It’s an unusual set of circumstances that approaches when you say something knowing full well it’s probably an anomaly. With our last Mystified review, it had been mentioned that, when applied to Thomas’ usually prolific nature of releasing new music, it had been an abnormal amount of time between review submissions for him. However, practically no sooner than that review was finished just earlier on the 8th of this month, this new collaboration with Shane Morris arrived in my mailbox, this time on Lotuspike — the contemporary ambient label that is now owner by Spotted Peccary Records and has released albums from artists such as Ben Cox, Terra Ambient, Rudy Adrian, Jeff Greinke, and, more recently, Paul Ellis. The path from “Coming Days” to this new collaboration has been a fruitful, albeit it digital one from Thomas Park, with releases coming on Treetrunk Records (“Complex Silence 14”, “From the Archives”, “Thrones” collaboration with Seetyca), Genetic Trance (“Stress Test”), a remaster of “Krellmuse” on Unknown Landscapes, a remix of “Dying Star” on Petcord, and the sole physical album — the “Life is a Carnival” CD-R, again on Attenuation Circuit. There are, of course, others as well (see: Webbed Hand Records).
Shane Morris, on the other hand, is a relatively little-known artist from Arkansas whom seems to have exclusively released through the digital medium up until this point. Releases include collaborations with the likes of Blue Hell and Dan Miñoza, and also include solo releases on Earth Mantra, Buddhist on Fire, EdP, and Treetrunk Records. His collaboration with Kevin Haller, “Live at City Skies 2011”, was released on Ethereal Live which is Morris’ own live ambient imprint and has had a healthy start with releases from Symatic Star, Tange, Emerald Adrift, and EugeneKha. It should be noted that Morris has an intelligent mind, having studied both music and cultural anthropology at Missouri State University. He’s also a percussionist which often works it’s influence into his ambiance putting him on the tribal side of things. The array of instrumentation that he uses is as impressive as Park’s and, unlike most musicians whom take part in the ambient realm — he loves to perform to a live audience as is evident by his own digital label.
“Epoch” is the first in a trilogy of of albums about the prehistoric era and evolution in general. As Thomas Park described it, “it’s a nice kick in the rear to the anti-evolutionists.” The word “Epoch” then described this release perfectly both because of the time period in which the music is thematically based off of, the beginning of an evolutionary chain, and the beginning of this trilogy. The music on “Epoch” is also created to fit the atmosphere that the theme implies through a minimal, primitive sound. Cavernous drones drenched in ethereal qualities line the tracks to create images of humid rainforest and harsh mountainous terrain. Primal sounds are created through various buzzing and slow oscillations that herald images of giant insects in plentiful numbers. This is an aural landscape that is both full of life in a way that we have never been witness to as modern humans, and yet somehow distinctly raw. This sound is achieved through the usage of field recordings and other acoustic means for sound creation and capturing. No electronic sources were used for the creation of this work for reasons that should be obvious by now, though electronics were used to process the sounds created into the natural world that you will hear on “Epoch”.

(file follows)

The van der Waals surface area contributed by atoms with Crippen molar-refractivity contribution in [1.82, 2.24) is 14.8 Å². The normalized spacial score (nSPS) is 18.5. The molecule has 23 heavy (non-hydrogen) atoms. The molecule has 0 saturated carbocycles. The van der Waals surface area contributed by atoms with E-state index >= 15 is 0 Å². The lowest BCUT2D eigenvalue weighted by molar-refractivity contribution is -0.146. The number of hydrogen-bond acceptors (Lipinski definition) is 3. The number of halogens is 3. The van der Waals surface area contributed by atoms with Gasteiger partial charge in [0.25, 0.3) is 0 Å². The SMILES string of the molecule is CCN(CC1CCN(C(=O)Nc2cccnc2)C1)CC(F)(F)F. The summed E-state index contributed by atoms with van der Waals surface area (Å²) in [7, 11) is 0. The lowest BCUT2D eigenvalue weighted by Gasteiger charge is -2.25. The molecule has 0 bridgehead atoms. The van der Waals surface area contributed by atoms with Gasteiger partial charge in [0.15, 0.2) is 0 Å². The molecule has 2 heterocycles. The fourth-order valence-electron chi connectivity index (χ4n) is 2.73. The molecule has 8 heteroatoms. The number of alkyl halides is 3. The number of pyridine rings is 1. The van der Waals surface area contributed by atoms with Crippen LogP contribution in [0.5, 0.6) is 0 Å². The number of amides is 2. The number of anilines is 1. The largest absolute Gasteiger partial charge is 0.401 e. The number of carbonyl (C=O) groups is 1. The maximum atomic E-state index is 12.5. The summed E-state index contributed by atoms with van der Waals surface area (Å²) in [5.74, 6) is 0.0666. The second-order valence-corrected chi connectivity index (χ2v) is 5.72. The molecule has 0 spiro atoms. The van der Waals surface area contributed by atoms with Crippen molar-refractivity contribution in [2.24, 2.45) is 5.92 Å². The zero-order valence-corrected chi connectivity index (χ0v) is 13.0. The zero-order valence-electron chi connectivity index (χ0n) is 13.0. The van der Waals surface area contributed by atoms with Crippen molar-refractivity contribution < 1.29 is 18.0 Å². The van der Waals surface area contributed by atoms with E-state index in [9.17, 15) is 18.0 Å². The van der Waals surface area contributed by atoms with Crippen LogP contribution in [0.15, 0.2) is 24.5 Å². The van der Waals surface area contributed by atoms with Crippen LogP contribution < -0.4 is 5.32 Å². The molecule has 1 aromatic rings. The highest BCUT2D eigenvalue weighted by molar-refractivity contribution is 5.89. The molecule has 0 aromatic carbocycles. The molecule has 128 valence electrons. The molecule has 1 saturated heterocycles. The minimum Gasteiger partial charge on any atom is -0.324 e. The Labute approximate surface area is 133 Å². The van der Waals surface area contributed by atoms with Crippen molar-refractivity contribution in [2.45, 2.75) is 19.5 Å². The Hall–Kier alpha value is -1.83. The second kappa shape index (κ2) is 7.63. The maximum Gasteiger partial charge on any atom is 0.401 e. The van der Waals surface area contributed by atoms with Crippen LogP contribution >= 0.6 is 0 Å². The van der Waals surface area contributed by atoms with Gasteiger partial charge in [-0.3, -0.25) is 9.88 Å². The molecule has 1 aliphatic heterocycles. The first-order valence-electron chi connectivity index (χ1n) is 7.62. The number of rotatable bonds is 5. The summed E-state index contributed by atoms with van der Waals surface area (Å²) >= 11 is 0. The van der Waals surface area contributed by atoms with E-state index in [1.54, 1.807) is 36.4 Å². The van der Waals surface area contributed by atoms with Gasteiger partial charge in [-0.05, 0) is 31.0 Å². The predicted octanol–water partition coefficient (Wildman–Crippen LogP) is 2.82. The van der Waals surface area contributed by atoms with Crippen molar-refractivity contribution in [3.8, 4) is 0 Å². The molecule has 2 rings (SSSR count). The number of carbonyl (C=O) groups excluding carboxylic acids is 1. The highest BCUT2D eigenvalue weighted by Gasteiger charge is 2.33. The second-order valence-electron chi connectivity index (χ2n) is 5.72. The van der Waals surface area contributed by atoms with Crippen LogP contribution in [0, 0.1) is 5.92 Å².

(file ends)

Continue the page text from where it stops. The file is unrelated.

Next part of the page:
It isn’t easy to put into words just how successful these two gentlemen were at creating this world and giving it a realistic organic sound. This is for all intents and purposes a droning effort — its a slow movement through this primitive world that subtly explores various elements of an era dominated by monstrous creatures. It is my belief, however, that as the beginning of the trilogy, this release symbolizes the beginnings of life in the evolutionary chain — a primordial ooze that has given birth to strange creations, thus you won’t hear any monolithic roaring, noisy drones but rather a view of life of a smaller scale, largely insect in origin if the sounds give any hint. Later works in the trilogy will need to include larger, more abrasive elements to keep the aural timeline realistic.